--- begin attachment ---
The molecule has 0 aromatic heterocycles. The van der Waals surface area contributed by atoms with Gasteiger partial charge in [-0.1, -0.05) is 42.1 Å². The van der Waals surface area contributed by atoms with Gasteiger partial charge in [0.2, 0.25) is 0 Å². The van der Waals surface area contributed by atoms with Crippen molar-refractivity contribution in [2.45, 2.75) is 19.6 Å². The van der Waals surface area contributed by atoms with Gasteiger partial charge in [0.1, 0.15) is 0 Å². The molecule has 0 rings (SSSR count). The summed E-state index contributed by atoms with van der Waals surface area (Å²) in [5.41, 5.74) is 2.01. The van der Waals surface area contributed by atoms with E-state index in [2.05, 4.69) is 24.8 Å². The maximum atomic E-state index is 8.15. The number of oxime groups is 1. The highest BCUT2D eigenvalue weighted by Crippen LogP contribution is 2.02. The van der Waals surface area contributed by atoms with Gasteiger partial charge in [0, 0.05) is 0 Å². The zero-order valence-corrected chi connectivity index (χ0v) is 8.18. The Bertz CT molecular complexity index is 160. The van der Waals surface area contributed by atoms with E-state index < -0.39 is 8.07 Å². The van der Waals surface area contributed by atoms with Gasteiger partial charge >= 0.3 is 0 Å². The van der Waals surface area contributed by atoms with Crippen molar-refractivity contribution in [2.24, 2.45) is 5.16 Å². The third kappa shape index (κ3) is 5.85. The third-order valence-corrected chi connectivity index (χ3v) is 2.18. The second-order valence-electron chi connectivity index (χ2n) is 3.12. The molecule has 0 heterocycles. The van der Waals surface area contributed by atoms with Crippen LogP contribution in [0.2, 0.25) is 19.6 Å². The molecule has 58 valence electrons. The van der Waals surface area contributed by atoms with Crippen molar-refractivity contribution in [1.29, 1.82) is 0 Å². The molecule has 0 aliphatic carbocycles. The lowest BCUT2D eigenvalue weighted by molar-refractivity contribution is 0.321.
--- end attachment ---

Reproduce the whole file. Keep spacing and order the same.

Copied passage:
The molecule has 0 aromatic heterocycles. The van der Waals surface area contributed by atoms with Gasteiger partial charge in [-0.1, -0.05) is 42.1 Å². The van der Waals surface area contributed by atoms with Gasteiger partial charge in [0.2, 0.25) is 0 Å². The van der Waals surface area contributed by atoms with Crippen molar-refractivity contribution in [2.45, 2.75) is 19.6 Å². The van der Waals surface area contributed by atoms with Gasteiger partial charge in [0.1, 0.15) is 0 Å². The molecule has 0 rings (SSSR count). The summed E-state index contributed by atoms with van der Waals surface area (Å²) in [5.41, 5.74) is 2.01. The van der Waals surface area contributed by atoms with E-state index in [2.05, 4.69) is 24.8 Å². The maximum atomic E-state index is 8.15. The number of oxime groups is 1. The highest BCUT2D eigenvalue weighted by Crippen LogP contribution is 2.02. The van der Waals surface area contributed by atoms with Gasteiger partial charge in [0, 0.05) is 0 Å². The zero-order valence-corrected chi connectivity index (χ0v) is 8.18. The Bertz CT molecular complexity index is 160. The van der Waals surface area contributed by atoms with E-state index < -0.39 is 8.07 Å². The van der Waals surface area contributed by atoms with Gasteiger partial charge >= 0.3 is 0 Å². The van der Waals surface area contributed by atoms with Crippen molar-refractivity contribution in [2.24, 2.45) is 5.16 Å². The third kappa shape index (κ3) is 5.85. The third-order valence-corrected chi connectivity index (χ3v) is 2.18. The second-order valence-electron chi connectivity index (χ2n) is 3.12. The molecule has 0 heterocycles. The van der Waals surface area contributed by atoms with Crippen LogP contribution in [0.2, 0.25) is 19.6 Å². The molecule has 58 valence electrons. The van der Waals surface area contributed by atoms with Crippen molar-refractivity contribution in [1.29, 1.82) is 0 Å². The molecule has 0 aliphatic carbocycles. The lowest BCUT2D eigenvalue weighted by molar-refractivity contribution is 0.321.